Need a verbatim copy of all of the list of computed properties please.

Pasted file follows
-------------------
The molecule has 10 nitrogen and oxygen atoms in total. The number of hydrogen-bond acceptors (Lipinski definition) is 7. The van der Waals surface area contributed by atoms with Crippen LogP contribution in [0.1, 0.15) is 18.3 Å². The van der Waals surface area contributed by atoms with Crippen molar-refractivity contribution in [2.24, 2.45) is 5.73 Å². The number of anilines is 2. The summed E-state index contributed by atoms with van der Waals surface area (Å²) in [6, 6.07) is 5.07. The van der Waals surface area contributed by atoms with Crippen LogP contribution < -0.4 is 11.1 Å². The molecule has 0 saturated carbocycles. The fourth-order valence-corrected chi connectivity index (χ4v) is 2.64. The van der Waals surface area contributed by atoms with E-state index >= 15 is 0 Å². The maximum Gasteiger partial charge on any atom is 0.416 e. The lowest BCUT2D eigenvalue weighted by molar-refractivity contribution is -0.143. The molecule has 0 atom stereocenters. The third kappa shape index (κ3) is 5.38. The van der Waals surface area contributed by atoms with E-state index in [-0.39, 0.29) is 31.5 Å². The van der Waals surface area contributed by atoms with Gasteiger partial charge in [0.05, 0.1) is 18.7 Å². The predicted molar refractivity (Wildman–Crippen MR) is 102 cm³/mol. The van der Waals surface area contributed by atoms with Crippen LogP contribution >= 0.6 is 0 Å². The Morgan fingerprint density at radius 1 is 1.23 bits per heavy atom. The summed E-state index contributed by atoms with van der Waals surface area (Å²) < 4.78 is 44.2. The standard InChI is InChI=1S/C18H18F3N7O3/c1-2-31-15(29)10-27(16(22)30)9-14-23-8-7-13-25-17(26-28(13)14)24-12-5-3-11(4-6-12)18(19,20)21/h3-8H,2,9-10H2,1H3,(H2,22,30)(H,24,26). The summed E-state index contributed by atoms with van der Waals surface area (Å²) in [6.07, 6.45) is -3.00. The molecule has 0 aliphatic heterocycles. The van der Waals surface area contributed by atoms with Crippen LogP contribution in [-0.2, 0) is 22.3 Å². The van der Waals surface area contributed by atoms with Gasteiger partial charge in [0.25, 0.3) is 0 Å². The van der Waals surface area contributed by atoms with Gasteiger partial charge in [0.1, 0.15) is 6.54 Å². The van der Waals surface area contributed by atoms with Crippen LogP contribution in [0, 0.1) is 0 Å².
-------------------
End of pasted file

The molecule has 10 nitrogen and oxygen atoms in total. The number of hydrogen-bond acceptors (Lipinski definition) is 7. The van der Waals surface area contributed by atoms with Crippen LogP contribution in [0.1, 0.15) is 18.3 Å². The van der Waals surface area contributed by atoms with Crippen molar-refractivity contribution in [2.24, 2.45) is 5.73 Å². The number of anilines is 2. The summed E-state index contributed by atoms with van der Waals surface area (Å²) in [6, 6.07) is 5.07. The van der Waals surface area contributed by atoms with Crippen LogP contribution < -0.4 is 11.1 Å². The molecule has 0 saturated carbocycles. The fourth-order valence-corrected chi connectivity index (χ4v) is 2.64. The van der Waals surface area contributed by atoms with E-state index >= 15 is 0 Å². The maximum Gasteiger partial charge on any atom is 0.416 e. The lowest BCUT2D eigenvalue weighted by molar-refractivity contribution is -0.143. The molecule has 0 atom stereocenters. The third kappa shape index (κ3) is 5.38. The van der Waals surface area contributed by atoms with E-state index in [-0.39, 0.29) is 31.5 Å². The van der Waals surface area contributed by atoms with Gasteiger partial charge in [0.05, 0.1) is 18.7 Å². The predicted molar refractivity (Wildman–Crippen MR) is 102 cm³/mol. The van der Waals surface area contributed by atoms with Crippen LogP contribution >= 0.6 is 0 Å². The Morgan fingerprint density at radius 1 is 1.23 bits per heavy atom. The summed E-state index contributed by atoms with van der Waals surface area (Å²) < 4.78 is 44.2. The standard InChI is InChI=1S/C18H18F3N7O3/c1-2-31-15(29)10-27(16(22)30)9-14-23-8-7-13-25-17(26-28(13)14)24-12-5-3-11(4-6-12)18(19,20)21/h3-8H,2,9-10H2,1H3,(H2,22,30)(H,24,26). The summed E-state index contributed by atoms with van der Waals surface area (Å²) in [6.07, 6.45) is -3.00. The molecule has 0 aliphatic heterocycles. The van der Waals surface area contributed by atoms with Crippen LogP contribution in [-0.2, 0) is 22.3 Å². The van der Waals surface area contributed by atoms with Gasteiger partial charge in [0.25, 0.3) is 0 Å². The van der Waals surface area contributed by atoms with Gasteiger partial charge in [0.1, 0.15) is 6.54 Å². The van der Waals surface area contributed by atoms with Crippen LogP contribution in [0, 0.1) is 0 Å².